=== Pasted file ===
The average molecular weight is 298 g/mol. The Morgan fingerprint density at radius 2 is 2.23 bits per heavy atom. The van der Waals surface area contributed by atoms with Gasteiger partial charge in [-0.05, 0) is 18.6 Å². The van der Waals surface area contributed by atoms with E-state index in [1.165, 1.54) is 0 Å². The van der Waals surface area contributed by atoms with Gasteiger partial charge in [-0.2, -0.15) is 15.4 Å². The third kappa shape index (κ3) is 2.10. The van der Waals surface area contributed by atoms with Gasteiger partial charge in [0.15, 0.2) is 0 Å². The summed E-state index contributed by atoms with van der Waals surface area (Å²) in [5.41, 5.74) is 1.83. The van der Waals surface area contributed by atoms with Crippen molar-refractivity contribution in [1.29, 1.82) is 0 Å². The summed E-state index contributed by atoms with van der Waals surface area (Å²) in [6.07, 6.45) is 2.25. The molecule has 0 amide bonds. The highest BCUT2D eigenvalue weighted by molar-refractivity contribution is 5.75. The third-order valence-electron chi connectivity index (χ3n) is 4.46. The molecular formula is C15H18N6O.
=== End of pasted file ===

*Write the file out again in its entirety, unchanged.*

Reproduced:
The average molecular weight is 298 g/mol. The Morgan fingerprint density at radius 2 is 2.23 bits per heavy atom. The van der Waals surface area contributed by atoms with Gasteiger partial charge in [-0.05, 0) is 18.6 Å². The van der Waals surface area contributed by atoms with E-state index in [1.165, 1.54) is 0 Å². The van der Waals surface area contributed by atoms with Gasteiger partial charge in [-0.2, -0.15) is 15.4 Å². The third kappa shape index (κ3) is 2.10. The van der Waals surface area contributed by atoms with Gasteiger partial charge in [0.15, 0.2) is 0 Å². The summed E-state index contributed by atoms with van der Waals surface area (Å²) in [5.41, 5.74) is 1.83. The van der Waals surface area contributed by atoms with Crippen molar-refractivity contribution in [1.29, 1.82) is 0 Å². The summed E-state index contributed by atoms with van der Waals surface area (Å²) in [6.07, 6.45) is 2.25. The molecule has 0 amide bonds. The highest BCUT2D eigenvalue weighted by molar-refractivity contribution is 5.75. The third-order valence-electron chi connectivity index (χ3n) is 4.46. The molecular formula is C15H18N6O.